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23 March 2013

Life Cycle Costing for Projects

Defining Life Cycle Costing

Life cycle costing (LCC) looks at the cost of the whole life of the product, not just the cost of the project. A product has two major cost phases, the project phase that designs and produces the product, and the O&M phase where the owner operates, maintains, and decommissions the product.

(A lot of Project Managers (PMs) forget decommissioning. As an extreme example, consider how much it will cost to maintain and protect a nuclear waste site for the next 500,000 years.)

The design philosophy is part of the project scope.  The customer may want a cheap, disposable product, so the design team would not put much effort into designing for low maintenance, low manning, and long lifespan.

On the other hand, the customer may need the product to last a long time.  Operations costs can include:
  • building more units
  • maintaining equipment
  • training users
  • expanding, upgrading, or re-purposing the product
  • providing consumables
  • procuring replacement and spare parts
  • transporting, installing, or disposing of waste
Operations can far outweigh the initial cost.

The scope statement, the Statement of Work, the nature of the product, industry standards or government regulations, and the user needs can guide decisions about what aspects, if any, of life cycle costing to include in project planning.

What LCC Means to the Project

Considering operations and maintenance costs requires including, as part of the scope, performing the project in such a way as to keep O&M costs down for the customer.

For example, easy access to a car's timing belt decreases the amount of labor the owner has to pay to have it replaced, and using a steel widget instead of an iron one results in fewer failures due to corrosion.  Such steps will increase the cost of the project, but they may decrease the customer's total cost of ownership.

Considering operations and maintenance costs also requires estimating the cost of the entire product life cycle.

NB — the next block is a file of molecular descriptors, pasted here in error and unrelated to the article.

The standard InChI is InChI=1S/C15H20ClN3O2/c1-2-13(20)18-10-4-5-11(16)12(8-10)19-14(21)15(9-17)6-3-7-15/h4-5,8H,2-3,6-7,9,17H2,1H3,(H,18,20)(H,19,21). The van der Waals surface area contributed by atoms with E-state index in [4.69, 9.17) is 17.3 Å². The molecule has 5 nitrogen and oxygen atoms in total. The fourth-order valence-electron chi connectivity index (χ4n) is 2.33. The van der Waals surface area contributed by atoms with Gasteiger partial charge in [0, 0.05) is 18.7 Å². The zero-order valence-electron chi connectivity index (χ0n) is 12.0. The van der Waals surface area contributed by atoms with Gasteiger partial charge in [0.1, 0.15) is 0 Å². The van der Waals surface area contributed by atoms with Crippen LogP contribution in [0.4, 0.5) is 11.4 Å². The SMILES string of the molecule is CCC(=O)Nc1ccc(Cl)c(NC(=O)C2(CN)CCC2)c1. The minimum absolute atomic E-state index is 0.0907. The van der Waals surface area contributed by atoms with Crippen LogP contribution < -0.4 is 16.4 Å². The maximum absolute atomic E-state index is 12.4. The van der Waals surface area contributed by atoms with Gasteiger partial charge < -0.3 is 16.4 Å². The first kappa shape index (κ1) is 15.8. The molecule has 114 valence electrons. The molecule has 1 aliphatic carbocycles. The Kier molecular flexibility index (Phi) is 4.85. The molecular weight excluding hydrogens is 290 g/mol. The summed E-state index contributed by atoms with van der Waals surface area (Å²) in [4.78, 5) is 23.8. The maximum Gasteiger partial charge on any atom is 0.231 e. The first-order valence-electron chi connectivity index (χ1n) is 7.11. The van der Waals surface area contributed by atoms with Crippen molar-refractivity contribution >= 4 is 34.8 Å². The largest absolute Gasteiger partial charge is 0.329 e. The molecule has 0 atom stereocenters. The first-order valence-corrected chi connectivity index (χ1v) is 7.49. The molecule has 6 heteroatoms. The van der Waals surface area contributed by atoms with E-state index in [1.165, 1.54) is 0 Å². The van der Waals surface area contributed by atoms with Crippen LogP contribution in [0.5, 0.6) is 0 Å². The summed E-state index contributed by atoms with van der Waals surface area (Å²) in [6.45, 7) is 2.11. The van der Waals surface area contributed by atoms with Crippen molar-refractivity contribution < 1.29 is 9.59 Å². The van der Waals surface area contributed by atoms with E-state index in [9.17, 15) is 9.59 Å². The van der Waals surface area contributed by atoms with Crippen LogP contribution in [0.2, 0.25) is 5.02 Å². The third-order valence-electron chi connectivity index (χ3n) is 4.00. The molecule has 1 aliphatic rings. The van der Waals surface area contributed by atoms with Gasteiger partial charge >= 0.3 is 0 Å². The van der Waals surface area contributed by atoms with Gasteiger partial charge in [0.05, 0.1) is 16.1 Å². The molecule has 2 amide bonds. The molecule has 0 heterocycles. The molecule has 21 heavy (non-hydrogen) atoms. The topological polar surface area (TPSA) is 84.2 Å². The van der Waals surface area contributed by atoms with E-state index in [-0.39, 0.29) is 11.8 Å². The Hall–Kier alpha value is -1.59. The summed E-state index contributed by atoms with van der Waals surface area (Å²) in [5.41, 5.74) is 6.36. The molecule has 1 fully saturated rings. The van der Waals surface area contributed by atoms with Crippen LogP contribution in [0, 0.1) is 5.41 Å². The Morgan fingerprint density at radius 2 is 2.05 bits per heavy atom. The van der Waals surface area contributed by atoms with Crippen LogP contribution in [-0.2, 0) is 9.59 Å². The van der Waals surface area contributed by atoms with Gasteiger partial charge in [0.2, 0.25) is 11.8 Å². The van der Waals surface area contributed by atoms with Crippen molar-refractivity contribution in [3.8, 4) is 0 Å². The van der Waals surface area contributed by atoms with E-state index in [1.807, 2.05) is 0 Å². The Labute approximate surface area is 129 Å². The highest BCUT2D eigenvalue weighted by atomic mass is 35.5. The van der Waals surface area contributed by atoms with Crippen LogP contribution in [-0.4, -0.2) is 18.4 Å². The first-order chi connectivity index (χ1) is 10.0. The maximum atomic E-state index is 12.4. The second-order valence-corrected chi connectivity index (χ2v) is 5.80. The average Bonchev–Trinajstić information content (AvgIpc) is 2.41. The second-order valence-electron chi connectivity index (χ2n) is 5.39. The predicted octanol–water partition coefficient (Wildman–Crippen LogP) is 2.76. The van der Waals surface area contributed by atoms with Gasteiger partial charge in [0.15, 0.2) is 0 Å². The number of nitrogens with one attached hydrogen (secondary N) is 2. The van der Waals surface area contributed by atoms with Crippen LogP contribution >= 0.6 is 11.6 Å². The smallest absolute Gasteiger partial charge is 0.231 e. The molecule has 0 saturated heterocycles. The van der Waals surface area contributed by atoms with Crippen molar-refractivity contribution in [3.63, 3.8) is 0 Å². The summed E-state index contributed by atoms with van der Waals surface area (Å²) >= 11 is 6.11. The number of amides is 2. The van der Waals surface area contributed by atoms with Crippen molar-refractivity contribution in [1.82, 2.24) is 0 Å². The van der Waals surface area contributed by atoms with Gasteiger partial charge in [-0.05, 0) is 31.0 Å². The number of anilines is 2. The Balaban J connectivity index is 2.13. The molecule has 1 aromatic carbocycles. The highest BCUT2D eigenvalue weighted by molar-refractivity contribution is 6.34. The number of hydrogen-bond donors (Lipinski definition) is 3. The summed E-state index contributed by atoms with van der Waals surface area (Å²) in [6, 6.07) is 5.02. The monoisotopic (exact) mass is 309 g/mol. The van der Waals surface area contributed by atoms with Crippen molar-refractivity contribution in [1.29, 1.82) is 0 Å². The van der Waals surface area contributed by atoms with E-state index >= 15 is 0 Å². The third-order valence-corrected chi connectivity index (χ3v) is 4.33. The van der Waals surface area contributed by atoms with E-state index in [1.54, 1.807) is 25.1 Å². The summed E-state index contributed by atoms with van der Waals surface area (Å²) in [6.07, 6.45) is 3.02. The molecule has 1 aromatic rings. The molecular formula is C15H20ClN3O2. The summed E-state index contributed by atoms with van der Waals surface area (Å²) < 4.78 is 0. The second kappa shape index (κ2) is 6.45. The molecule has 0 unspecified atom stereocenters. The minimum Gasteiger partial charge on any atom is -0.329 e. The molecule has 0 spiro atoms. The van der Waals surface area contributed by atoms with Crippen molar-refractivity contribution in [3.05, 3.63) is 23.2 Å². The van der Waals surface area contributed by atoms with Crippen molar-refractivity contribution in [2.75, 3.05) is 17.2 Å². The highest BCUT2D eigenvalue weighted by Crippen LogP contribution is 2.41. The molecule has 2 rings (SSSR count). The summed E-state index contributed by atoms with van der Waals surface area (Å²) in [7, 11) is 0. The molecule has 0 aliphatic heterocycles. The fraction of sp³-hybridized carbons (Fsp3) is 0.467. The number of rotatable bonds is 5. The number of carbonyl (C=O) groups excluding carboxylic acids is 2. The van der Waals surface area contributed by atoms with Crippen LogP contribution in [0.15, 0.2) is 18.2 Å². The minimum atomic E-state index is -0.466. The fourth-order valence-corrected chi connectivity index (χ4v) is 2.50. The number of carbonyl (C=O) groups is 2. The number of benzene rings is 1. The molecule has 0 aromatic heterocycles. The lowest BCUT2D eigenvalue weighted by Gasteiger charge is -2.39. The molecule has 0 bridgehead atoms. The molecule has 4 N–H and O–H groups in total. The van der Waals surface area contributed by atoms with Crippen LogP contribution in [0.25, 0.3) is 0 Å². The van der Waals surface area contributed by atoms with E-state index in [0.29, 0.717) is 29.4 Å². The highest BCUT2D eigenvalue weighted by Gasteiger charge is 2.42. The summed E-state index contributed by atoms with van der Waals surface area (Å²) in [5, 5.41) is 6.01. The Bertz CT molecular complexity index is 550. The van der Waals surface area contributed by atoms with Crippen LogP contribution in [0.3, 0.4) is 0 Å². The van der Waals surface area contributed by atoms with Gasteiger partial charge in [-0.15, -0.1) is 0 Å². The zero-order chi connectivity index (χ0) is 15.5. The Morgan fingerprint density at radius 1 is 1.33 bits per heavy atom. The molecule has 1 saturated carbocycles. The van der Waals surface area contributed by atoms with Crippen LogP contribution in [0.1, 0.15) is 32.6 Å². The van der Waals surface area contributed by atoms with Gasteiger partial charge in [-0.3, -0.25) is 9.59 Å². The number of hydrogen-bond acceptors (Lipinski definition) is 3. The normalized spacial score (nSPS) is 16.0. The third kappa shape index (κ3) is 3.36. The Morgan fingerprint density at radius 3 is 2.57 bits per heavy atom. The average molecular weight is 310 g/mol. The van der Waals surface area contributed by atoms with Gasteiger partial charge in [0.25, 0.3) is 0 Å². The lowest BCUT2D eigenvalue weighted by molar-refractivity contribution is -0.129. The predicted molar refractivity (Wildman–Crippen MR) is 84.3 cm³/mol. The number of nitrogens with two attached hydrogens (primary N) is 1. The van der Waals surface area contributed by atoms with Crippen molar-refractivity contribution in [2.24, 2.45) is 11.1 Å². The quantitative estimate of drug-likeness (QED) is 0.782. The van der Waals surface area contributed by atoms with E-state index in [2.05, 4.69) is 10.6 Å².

A point exists where spending more on reducing O&M costs would not cut total cost of ownership.  For example, making windshields out of the material they use in Soyuz windows might mean never having to replace cracked glass after a bird hit, but it would cost more than the rest of the car.

For this reason, the project will include a trade study that estimates the total of both the project cost and all the costs incurred by the customer after product delivery.  As its goal, the study will recommend ways to minimize the total cost.

What LCC Means to the Project Manager

The PM should consider the following steps to ensure project success:
  • Make sure the customer considers cost of ownership and agrees to LCC goals.
  • Ensure that project scope and project requirements clarify LCC goals.
  • During project planning, account for the effects of those requirements on the project.
  • Oversee a trade study to determine the best compromise between project cost and O&M costs before project planning is finalized.
  • Make sure the customer understands cost tradeoffs between a cheap project and a project that produces a product with characteristics such as longer life, less expensive maintenance, and greater safety.
  • Get approval of the LCC strategy from the customer and authorization to follow that strategy from the project's sponsor or management.
Please let me know in the comments if you have any corrections or additions.

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